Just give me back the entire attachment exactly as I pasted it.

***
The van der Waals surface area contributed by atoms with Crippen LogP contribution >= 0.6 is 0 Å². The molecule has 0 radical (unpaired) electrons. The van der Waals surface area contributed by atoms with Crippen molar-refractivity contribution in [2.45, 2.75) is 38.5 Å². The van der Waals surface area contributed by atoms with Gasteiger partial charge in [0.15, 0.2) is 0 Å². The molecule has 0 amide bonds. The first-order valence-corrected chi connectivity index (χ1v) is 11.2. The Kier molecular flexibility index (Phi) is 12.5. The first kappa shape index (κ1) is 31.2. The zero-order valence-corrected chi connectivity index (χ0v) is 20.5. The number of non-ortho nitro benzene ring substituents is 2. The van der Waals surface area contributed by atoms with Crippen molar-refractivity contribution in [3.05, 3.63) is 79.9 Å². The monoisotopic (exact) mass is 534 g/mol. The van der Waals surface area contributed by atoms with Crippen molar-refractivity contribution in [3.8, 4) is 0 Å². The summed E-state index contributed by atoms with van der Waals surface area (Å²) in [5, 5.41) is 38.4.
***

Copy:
The van der Waals surface area contributed by atoms with Crippen LogP contribution >= 0.6 is 0 Å². The molecule has 0 radical (unpaired) electrons. The van der Waals surface area contributed by atoms with Crippen molar-refractivity contribution in [2.45, 2.75) is 38.5 Å². The van der Waals surface area contributed by atoms with Gasteiger partial charge in [0.15, 0.2) is 0 Å². The molecule has 0 amide bonds. The first-order valence-corrected chi connectivity index (χ1v) is 11.2. The Kier molecular flexibility index (Phi) is 12.5. The first kappa shape index (κ1) is 31.2. The zero-order valence-corrected chi connectivity index (χ0v) is 20.5. The number of non-ortho nitro benzene ring substituents is 2. The van der Waals surface area contributed by atoms with Crippen molar-refractivity contribution in [3.05, 3.63) is 79.9 Å². The monoisotopic (exact) mass is 534 g/mol. The van der Waals surface area contributed by atoms with Crippen molar-refractivity contribution in [3.8, 4) is 0 Å². The summed E-state index contributed by atoms with van der Waals surface area (Å²) in [5, 5.41) is 38.4.